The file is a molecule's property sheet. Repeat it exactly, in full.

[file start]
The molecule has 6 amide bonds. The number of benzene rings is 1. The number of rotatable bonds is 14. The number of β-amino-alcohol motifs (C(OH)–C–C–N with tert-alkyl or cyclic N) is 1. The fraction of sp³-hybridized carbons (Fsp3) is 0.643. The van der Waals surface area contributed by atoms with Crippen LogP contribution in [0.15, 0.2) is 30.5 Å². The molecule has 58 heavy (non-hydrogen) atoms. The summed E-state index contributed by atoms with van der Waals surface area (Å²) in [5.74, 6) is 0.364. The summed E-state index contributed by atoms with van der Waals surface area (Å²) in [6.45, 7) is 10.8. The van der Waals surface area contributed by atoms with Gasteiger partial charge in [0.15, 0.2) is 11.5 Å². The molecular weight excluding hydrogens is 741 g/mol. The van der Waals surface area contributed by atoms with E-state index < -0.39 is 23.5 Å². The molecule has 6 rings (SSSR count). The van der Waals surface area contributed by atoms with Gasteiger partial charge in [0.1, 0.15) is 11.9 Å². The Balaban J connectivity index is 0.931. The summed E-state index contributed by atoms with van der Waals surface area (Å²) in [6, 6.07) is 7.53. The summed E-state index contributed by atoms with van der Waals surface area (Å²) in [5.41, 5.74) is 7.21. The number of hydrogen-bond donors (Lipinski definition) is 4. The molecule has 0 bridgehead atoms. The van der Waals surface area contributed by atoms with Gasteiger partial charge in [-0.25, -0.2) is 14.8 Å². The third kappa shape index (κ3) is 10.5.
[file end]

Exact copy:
The molecule has 6 amide bonds. The number of benzene rings is 1. The number of rotatable bonds is 14. The number of β-amino-alcohol motifs (C(OH)–C–C–N with tert-alkyl or cyclic N) is 1. The fraction of sp³-hybridized carbons (Fsp3) is 0.643. The van der Waals surface area contributed by atoms with Crippen LogP contribution in [0.15, 0.2) is 30.5 Å². The molecule has 58 heavy (non-hydrogen) atoms. The summed E-state index contributed by atoms with van der Waals surface area (Å²) in [5.74, 6) is 0.364. The summed E-state index contributed by atoms with van der Waals surface area (Å²) in [6.45, 7) is 10.8. The van der Waals surface area contributed by atoms with Gasteiger partial charge in [0.15, 0.2) is 11.5 Å². The molecular weight excluding hydrogens is 741 g/mol. The van der Waals surface area contributed by atoms with E-state index < -0.39 is 23.5 Å². The molecule has 6 rings (SSSR count). The van der Waals surface area contributed by atoms with Gasteiger partial charge in [0.1, 0.15) is 11.9 Å². The Balaban J connectivity index is 0.931. The summed E-state index contributed by atoms with van der Waals surface area (Å²) in [6, 6.07) is 7.53. The summed E-state index contributed by atoms with van der Waals surface area (Å²) in [5.41, 5.74) is 7.21. The number of hydrogen-bond donors (Lipinski definition) is 4. The molecule has 0 bridgehead atoms. The van der Waals surface area contributed by atoms with Gasteiger partial charge in [-0.25, -0.2) is 14.8 Å². The third kappa shape index (κ3) is 10.5.